Friday, January 27,2012- 9 B

a, We buy Wrecked Vehicles
veice 334-7949576 or 344-7914714

Call 334-818-1274


The Housing Authority of the City of Marianna,
Florida, will hold a Public Hearing to receive
comments concerning the Annual Plan, and up-
coming Events for the Housing Authority. The
Meeting will be held in the Conference Room at
Harrison FSark, 2912 Albert Street, Marianna, FL
at 9:00 A.M. on Monday, March 19, 2012.

Buy It!

Sell It!

Find It!



8 l. ...?0~-

i I,


Bob Pforte Chrysler Dodge Jeep/Ram.
Has been selling Chrysler Products 50 yrs
Has Low Overhead & Friendly Employees'
Has 4 Generations of Loyal Customers
Is a Family Oriented Business
Is Surviving Because of our Loyal Customers
a Has Exceptional Five Star Service
Wants to Continue to be Your Dealer
Our Employees invite you to help us
Just Click
or call 850-482-4601

-- -- -- -







Jorge Says Come join us during our
-7c~^t nlr~. A-n-> l a rt; In,

* 1 Year,
12,000 Miles
Platinum Warranty**

Great Selection


* 7 Years, 100,000 Mile 2
Limited Powertrain oor

From Corollas to Sequoias, All Priced To Sell. Come Check It Out!

'11 Toyota 4-Runner Limited, Navigation, Leather, Sunroof, Low miles
'11 Toyota Corolla LE, 4-door, automatic, only OK miles, save!
'11 Toyota Sequoia Platinum Edition one owner
'11 Toyota Tacoma Double cab, Pre-runner V-6, sharp
'11 Toyota Camry XLE, V6, navigation, leather, sunroof, SAVE!
'11 Toyota Camry LE, 4-door, power package, Don't Miss It! $17,688
'10 Toyota Venza, auto, power package, alloy wheels, SHARP!
'10 Toyota Tundra, Double Cab, SRS, V-8, Special SHARP!
'10 Toyota Corolla LE, 4-Door, Automatic, Priced To Go!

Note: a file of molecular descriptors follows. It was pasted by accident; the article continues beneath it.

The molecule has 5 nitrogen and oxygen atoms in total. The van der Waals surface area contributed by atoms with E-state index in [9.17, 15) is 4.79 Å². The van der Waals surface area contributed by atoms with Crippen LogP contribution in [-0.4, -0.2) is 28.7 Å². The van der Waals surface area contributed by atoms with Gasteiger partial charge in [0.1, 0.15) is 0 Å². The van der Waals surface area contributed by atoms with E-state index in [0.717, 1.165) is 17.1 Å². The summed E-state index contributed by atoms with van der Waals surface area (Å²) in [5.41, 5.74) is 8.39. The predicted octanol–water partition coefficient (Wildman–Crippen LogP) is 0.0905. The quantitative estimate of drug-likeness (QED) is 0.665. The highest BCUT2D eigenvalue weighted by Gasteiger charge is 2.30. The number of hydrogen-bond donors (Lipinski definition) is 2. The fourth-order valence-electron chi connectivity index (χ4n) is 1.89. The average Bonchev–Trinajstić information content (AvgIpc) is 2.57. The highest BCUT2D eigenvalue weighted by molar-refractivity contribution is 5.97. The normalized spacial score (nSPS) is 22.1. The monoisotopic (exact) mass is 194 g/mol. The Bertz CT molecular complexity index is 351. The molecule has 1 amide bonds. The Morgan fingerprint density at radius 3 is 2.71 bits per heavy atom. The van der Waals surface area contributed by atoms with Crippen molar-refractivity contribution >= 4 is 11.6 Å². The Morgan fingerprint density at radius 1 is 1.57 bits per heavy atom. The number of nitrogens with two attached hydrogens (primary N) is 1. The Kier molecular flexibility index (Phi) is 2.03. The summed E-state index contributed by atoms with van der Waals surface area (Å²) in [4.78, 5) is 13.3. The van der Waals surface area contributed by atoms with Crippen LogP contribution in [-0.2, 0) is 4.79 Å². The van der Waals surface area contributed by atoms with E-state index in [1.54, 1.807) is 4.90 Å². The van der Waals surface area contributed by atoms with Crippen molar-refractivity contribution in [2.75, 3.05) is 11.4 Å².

'10 Toyota 4-Runner Limited, Navigation, loaded
'10 Toyota Prius, Great Gas Mileagel
'09 Toyota Camry LE, leather, sunroof, alloy wheels, SAVE!

'08 Toyota Tundra Double Cab, SR5, Auto, Sharp, Super Deal $19,949
'08 Toyota Highlander, Limited Edition, Loaded, Come get it!
'08 Toyota FS Cruiser, auto, low miles, Super Nice, SAVE!
'08 Toyota Sequoia Limited, loaded, Tow Package, alloys, leather, SHARP!
'08 Toyota Corolla, 4-door sedan, automatic, low payments!
'08 Toyota 4-Runner, SR5-V6, Local Trade
'07 Toyota Rav4, Automatic, Sharp!
'07 Toyota Camry LE 4-door automatic, come get it!
'07 Toyota Highlander, automatic, special $17,974
'07 Tundra Double Cab Limited, V8, 4x4, Ready to Go!
'06 Toyota Landcruiser, 4x4, Sunroof, Leather, Special $26,888
'06 Toyota Avalon, luxury, price to go $14,888

David Chris Travis Ronnie Steve Vance Aaron Steven
Cumbie Farrar Russ Allen Hughes McGough Peterson Adkison
Sales Mgr. Sales Sales Sales Sales Sales Sales Sales
/ll prices and discounts after any factory rebore, factory to dealer cash eAcludes t < rag .regisrroron. ritle and includes dealer fees. Subje:t ro pre-sao!e.

< 2961 Penn. Ave., Marianna, FL

S(850) 526-3511 1-800-423-8002

MORE TO CHOOSE FROM! www maiaitnnatoyota.coit


Sales Mgr.


_1 I

10B FRIDAY, JANUARY 27, 2012